Salt Lake City’s “Fix the Bricks” Program to Provide Financial Assistance for Retrofitting Homes that are Most Vulnerable in a Major Earthquake

Do you live in one of 30,000 typical brick homes built in Salt Lake City before 1970? Emergency management experts say in the event of a massive—and long predicted—earthquake, you’re living with an enormous safety risk.

Mayor Jackie Biskupski, along with emergency management leaders from Salt Lake City, Salt Lake County, and the state of Utah, will join together on Thursday, November 3rd to announce financial and educational support for retrofitting older brick homes through a federal disaster mitigation grant program: “Fix the Bricks.”

Pre-1970 homes are known in disaster relief parlance as “unreinforced masonry houses,” or URMs. There are 144,000 URMs scattered across the Salt Lake Valley, said Cory Lyman, Director of Salt Lake City Emergency Management. A major tremor along the Wasatch Front would reduce most of them to rubble.

The State Division of Emergency Management predicts “The Big One” could kill as many as 2,500 people, injure up to 9,000 others, and cause more than $34 billion in property damage.

The Federal Emergency Management Administration (FEMA) considers the many brick homes in Utah and particularly the Salt Lake Valley, to be the region’s highest disaster mitigation priority. With the goal of promoting greater seismic safety, FEMA, supported by the city, county and state, is providing federal grant funding to offset costs of seismic upgrades.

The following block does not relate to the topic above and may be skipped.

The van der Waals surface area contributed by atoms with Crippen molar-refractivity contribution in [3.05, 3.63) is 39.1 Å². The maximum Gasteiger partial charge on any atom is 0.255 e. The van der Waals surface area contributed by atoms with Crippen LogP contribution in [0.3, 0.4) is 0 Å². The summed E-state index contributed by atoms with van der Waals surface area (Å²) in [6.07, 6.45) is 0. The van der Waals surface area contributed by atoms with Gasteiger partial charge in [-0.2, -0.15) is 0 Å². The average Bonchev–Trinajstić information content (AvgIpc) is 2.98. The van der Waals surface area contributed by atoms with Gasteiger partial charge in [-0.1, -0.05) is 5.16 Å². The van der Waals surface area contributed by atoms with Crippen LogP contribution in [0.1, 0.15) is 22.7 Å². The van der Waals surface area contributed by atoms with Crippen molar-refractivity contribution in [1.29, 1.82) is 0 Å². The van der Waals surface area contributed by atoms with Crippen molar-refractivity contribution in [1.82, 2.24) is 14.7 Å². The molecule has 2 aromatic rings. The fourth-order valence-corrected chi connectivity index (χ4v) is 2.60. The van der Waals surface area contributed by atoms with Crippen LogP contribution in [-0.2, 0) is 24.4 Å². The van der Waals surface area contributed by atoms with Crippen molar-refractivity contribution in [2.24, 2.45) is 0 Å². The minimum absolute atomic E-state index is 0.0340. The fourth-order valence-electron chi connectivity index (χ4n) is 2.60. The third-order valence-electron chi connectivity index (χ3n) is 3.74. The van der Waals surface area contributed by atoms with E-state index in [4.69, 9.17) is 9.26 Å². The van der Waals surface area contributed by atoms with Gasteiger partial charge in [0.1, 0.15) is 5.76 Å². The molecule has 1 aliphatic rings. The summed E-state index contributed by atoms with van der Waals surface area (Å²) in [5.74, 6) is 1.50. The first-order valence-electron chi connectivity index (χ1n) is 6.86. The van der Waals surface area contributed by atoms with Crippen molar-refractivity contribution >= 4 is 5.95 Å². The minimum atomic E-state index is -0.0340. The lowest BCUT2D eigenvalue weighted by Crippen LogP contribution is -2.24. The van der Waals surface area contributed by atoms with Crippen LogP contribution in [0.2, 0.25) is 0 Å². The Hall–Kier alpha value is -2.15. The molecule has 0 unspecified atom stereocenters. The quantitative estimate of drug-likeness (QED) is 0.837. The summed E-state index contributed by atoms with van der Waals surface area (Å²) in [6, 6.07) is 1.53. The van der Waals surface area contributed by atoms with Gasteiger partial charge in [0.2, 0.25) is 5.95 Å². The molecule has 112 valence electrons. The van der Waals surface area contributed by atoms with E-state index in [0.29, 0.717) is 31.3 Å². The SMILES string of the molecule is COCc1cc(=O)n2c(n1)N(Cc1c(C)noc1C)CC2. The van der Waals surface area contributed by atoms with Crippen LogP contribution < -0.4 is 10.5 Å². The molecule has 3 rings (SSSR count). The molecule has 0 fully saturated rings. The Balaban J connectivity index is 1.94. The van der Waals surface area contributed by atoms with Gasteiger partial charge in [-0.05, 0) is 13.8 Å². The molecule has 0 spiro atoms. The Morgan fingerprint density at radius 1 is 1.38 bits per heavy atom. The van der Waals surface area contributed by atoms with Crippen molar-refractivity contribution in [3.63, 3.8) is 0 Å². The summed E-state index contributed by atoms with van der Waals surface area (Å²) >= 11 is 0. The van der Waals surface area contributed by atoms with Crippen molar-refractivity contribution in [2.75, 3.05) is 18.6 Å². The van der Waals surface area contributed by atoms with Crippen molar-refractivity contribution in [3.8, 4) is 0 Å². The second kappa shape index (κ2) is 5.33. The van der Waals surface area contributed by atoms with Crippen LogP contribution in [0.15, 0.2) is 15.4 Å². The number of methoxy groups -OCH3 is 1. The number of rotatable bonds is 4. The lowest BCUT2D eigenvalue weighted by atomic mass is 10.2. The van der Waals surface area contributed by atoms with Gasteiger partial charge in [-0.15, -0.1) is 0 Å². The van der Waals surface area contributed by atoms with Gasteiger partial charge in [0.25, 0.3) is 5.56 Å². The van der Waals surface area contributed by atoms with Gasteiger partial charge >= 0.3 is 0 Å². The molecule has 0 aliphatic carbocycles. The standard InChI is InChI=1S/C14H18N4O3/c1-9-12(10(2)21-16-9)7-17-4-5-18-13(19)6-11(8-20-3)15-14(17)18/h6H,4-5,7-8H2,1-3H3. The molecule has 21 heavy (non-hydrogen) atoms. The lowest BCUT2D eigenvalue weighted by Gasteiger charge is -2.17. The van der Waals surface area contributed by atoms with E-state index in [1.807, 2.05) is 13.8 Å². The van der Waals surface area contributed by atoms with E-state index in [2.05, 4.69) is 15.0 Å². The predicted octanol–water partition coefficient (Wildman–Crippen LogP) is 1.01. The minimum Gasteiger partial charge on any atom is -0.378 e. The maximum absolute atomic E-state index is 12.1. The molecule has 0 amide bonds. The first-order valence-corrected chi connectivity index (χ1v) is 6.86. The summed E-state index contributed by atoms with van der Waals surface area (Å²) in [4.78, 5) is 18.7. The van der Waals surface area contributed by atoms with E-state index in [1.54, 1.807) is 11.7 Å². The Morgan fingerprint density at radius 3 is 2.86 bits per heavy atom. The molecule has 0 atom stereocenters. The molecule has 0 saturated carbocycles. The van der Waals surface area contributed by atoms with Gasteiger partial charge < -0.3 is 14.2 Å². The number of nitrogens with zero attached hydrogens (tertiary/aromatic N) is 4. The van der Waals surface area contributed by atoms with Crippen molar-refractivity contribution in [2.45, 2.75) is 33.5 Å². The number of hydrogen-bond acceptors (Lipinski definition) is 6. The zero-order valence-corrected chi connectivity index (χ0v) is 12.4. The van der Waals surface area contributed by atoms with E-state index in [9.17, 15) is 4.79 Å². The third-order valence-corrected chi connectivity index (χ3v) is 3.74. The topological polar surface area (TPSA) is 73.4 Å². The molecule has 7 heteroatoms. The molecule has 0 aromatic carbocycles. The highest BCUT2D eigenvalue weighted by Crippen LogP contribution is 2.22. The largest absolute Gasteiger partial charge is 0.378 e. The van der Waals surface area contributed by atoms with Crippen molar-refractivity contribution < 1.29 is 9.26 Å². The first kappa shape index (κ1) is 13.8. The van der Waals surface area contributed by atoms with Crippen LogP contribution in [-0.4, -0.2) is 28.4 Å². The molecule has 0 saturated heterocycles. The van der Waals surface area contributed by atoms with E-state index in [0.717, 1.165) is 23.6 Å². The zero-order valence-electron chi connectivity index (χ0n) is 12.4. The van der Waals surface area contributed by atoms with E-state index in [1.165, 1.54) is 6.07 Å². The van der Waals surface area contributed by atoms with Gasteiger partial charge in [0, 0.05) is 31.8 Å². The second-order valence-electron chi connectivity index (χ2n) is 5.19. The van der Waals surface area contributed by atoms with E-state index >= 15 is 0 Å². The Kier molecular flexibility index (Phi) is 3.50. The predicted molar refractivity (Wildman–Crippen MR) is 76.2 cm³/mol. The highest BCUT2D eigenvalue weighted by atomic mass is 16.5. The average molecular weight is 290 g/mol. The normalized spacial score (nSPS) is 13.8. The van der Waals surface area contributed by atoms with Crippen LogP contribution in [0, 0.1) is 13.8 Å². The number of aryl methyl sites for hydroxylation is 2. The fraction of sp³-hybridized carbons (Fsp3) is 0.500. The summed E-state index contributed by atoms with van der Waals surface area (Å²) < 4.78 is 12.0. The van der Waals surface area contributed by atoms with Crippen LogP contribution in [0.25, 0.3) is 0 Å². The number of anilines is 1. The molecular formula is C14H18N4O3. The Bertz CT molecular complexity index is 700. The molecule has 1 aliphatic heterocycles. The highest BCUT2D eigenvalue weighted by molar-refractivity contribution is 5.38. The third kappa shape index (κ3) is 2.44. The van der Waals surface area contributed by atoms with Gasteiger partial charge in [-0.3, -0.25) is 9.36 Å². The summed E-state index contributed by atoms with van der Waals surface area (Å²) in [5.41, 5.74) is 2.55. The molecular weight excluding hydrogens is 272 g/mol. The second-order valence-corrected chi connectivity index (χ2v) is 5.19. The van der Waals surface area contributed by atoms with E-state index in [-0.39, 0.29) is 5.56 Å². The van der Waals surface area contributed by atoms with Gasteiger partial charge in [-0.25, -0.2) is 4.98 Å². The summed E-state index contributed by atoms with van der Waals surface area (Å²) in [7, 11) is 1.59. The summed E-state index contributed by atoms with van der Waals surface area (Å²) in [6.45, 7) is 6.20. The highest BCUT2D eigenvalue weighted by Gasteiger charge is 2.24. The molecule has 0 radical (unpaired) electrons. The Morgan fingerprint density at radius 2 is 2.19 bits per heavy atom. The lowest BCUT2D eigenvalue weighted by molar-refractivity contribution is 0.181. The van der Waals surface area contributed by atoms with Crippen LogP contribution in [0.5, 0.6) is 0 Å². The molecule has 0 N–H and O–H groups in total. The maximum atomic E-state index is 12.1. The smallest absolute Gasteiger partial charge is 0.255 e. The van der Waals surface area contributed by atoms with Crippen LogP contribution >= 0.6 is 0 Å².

Mayor Biskupski and disaster management leaders will explain the funding and application process, along with information about securing roofs, bracing chimneys, and other safety upgrades possible through the city’s “Fix the Bricks” program.

“Salt Lake City is leading the effort in earthquake preparedness and safety by retrofitting our public buildings, and we are encouraging homeowners to join us,” Mayor Biskupski said. “By helping to offset these improvements, which we know can be costly, we hope to make our community safer for everyone.”